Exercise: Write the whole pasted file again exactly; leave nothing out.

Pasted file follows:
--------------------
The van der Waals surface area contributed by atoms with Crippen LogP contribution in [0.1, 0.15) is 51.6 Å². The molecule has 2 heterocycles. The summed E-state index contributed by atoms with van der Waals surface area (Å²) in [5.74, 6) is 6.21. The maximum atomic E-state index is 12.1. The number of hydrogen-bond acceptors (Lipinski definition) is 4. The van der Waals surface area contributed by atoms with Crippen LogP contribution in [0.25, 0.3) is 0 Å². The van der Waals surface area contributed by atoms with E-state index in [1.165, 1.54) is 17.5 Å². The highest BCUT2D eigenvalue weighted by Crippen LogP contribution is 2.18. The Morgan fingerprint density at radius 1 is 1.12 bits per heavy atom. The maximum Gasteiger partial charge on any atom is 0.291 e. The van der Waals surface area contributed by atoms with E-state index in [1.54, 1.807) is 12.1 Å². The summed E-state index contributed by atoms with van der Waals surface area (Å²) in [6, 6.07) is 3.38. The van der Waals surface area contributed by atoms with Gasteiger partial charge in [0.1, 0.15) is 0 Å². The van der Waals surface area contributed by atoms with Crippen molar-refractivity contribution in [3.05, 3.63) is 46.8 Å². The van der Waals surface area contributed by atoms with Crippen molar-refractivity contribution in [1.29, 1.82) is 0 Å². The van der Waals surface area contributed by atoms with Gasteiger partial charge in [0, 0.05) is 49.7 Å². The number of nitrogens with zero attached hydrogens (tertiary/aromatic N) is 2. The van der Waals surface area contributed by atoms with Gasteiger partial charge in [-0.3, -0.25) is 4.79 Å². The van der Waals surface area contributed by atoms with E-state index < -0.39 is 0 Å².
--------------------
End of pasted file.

The van der Waals surface area contributed by atoms with Crippen LogP contribution in [0.1, 0.15) is 51.6 Å². The molecule has 2 heterocycles. The summed E-state index contributed by atoms with van der Waals surface area (Å²) in [5.74, 6) is 6.21. The maximum atomic E-state index is 12.1. The number of hydrogen-bond acceptors (Lipinski definition) is 4. The van der Waals surface area contributed by atoms with Crippen LogP contribution in [0.25, 0.3) is 0 Å². The van der Waals surface area contributed by atoms with E-state index in [1.165, 1.54) is 17.5 Å². The highest BCUT2D eigenvalue weighted by Crippen LogP contribution is 2.18. The Morgan fingerprint density at radius 1 is 1.12 bits per heavy atom. The maximum Gasteiger partial charge on any atom is 0.291 e. The van der Waals surface area contributed by atoms with E-state index in [1.54, 1.807) is 12.1 Å². The summed E-state index contributed by atoms with van der Waals surface area (Å²) in [6, 6.07) is 3.38. The van der Waals surface area contributed by atoms with Gasteiger partial charge in [0.1, 0.15) is 0 Å². The van der Waals surface area contributed by atoms with Crippen molar-refractivity contribution in [3.05, 3.63) is 46.8 Å². The van der Waals surface area contributed by atoms with Crippen molar-refractivity contribution in [1.29, 1.82) is 0 Å². The van der Waals surface area contributed by atoms with Gasteiger partial charge in [0, 0.05) is 49.7 Å². The number of nitrogens with zero attached hydrogens (tertiary/aromatic N) is 2. The van der Waals surface area contributed by atoms with Gasteiger partial charge in [-0.3, -0.25) is 4.79 Å². The van der Waals surface area contributed by atoms with E-state index < -0.39 is 0 Å².